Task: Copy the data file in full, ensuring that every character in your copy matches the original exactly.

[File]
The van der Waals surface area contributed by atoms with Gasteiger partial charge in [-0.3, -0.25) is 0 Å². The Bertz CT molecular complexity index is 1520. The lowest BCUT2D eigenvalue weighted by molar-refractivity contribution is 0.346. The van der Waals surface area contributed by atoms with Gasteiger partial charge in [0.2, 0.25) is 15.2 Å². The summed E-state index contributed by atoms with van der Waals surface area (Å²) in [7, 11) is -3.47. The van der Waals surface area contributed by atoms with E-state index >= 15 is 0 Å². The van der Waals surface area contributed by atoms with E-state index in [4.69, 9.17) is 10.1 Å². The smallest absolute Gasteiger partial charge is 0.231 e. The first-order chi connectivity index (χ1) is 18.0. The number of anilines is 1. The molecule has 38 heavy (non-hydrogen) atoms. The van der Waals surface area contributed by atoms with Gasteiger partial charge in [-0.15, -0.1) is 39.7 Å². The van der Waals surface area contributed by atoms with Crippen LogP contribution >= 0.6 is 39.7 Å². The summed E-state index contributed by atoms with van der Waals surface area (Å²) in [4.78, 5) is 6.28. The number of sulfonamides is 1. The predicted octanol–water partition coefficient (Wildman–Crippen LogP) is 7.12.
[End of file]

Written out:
The van der Waals surface area contributed by atoms with Gasteiger partial charge in [-0.3, -0.25) is 0 Å². The Bertz CT molecular complexity index is 1520. The lowest BCUT2D eigenvalue weighted by molar-refractivity contribution is 0.346. The van der Waals surface area contributed by atoms with Gasteiger partial charge in [0.2, 0.25) is 15.2 Å². The summed E-state index contributed by atoms with van der Waals surface area (Å²) in [7, 11) is -3.47. The van der Waals surface area contributed by atoms with E-state index >= 15 is 0 Å². The van der Waals surface area contributed by atoms with E-state index in [4.69, 9.17) is 10.1 Å². The smallest absolute Gasteiger partial charge is 0.231 e. The first-order chi connectivity index (χ1) is 18.0. The number of anilines is 1. The molecule has 38 heavy (non-hydrogen) atoms. The van der Waals surface area contributed by atoms with Gasteiger partial charge in [-0.15, -0.1) is 39.7 Å². The van der Waals surface area contributed by atoms with Crippen LogP contribution >= 0.6 is 39.7 Å². The summed E-state index contributed by atoms with van der Waals surface area (Å²) in [4.78, 5) is 6.28. The number of sulfonamides is 1. The predicted octanol–water partition coefficient (Wildman–Crippen LogP) is 7.12.